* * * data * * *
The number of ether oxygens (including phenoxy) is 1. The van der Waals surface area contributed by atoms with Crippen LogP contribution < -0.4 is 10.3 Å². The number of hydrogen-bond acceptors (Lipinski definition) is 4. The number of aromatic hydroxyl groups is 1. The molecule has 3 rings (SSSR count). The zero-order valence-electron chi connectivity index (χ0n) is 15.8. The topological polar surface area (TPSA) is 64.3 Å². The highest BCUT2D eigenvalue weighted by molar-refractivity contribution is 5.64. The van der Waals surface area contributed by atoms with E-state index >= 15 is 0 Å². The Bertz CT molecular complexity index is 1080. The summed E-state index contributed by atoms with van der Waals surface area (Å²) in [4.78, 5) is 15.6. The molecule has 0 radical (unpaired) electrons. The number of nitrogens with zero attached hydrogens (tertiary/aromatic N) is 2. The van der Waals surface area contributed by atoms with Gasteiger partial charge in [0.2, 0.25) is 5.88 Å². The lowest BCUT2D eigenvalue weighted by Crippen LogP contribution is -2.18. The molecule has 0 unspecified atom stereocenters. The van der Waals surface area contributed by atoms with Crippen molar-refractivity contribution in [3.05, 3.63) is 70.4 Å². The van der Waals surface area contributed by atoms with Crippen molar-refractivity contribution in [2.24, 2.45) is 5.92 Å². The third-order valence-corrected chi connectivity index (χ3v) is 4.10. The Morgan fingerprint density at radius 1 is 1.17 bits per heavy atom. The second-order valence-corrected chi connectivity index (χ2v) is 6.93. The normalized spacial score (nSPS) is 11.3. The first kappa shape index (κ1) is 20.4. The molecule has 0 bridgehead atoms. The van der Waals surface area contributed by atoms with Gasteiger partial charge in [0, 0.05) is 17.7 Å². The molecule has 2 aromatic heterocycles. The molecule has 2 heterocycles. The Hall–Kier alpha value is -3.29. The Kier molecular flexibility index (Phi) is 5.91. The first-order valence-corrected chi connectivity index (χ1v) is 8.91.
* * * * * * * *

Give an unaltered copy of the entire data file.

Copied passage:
The number of ether oxygens (including phenoxy) is 1. The van der Waals surface area contributed by atoms with Crippen LogP contribution < -0.4 is 10.3 Å². The number of hydrogen-bond acceptors (Lipinski definition) is 4. The number of aromatic hydroxyl groups is 1. The molecule has 3 rings (SSSR count). The zero-order valence-electron chi connectivity index (χ0n) is 15.8. The topological polar surface area (TPSA) is 64.3 Å². The highest BCUT2D eigenvalue weighted by molar-refractivity contribution is 5.64. The van der Waals surface area contributed by atoms with E-state index >= 15 is 0 Å². The Bertz CT molecular complexity index is 1080. The summed E-state index contributed by atoms with van der Waals surface area (Å²) in [4.78, 5) is 15.6. The molecule has 0 radical (unpaired) electrons. The number of nitrogens with zero attached hydrogens (tertiary/aromatic N) is 2. The van der Waals surface area contributed by atoms with Gasteiger partial charge in [0.2, 0.25) is 5.88 Å². The lowest BCUT2D eigenvalue weighted by Crippen LogP contribution is -2.18. The molecule has 0 unspecified atom stereocenters. The van der Waals surface area contributed by atoms with Crippen molar-refractivity contribution in [3.05, 3.63) is 70.4 Å². The van der Waals surface area contributed by atoms with Crippen molar-refractivity contribution in [2.24, 2.45) is 5.92 Å². The third-order valence-corrected chi connectivity index (χ3v) is 4.10. The Morgan fingerprint density at radius 1 is 1.17 bits per heavy atom. The second-order valence-corrected chi connectivity index (χ2v) is 6.93. The normalized spacial score (nSPS) is 11.3. The first kappa shape index (κ1) is 20.4. The molecule has 0 bridgehead atoms. The van der Waals surface area contributed by atoms with Gasteiger partial charge in [0, 0.05) is 17.7 Å². The molecule has 2 aromatic heterocycles. The molecule has 2 heterocycles. The Hall–Kier alpha value is -3.29. The Kier molecular flexibility index (Phi) is 5.91. The first-order valence-corrected chi connectivity index (χ1v) is 8.91.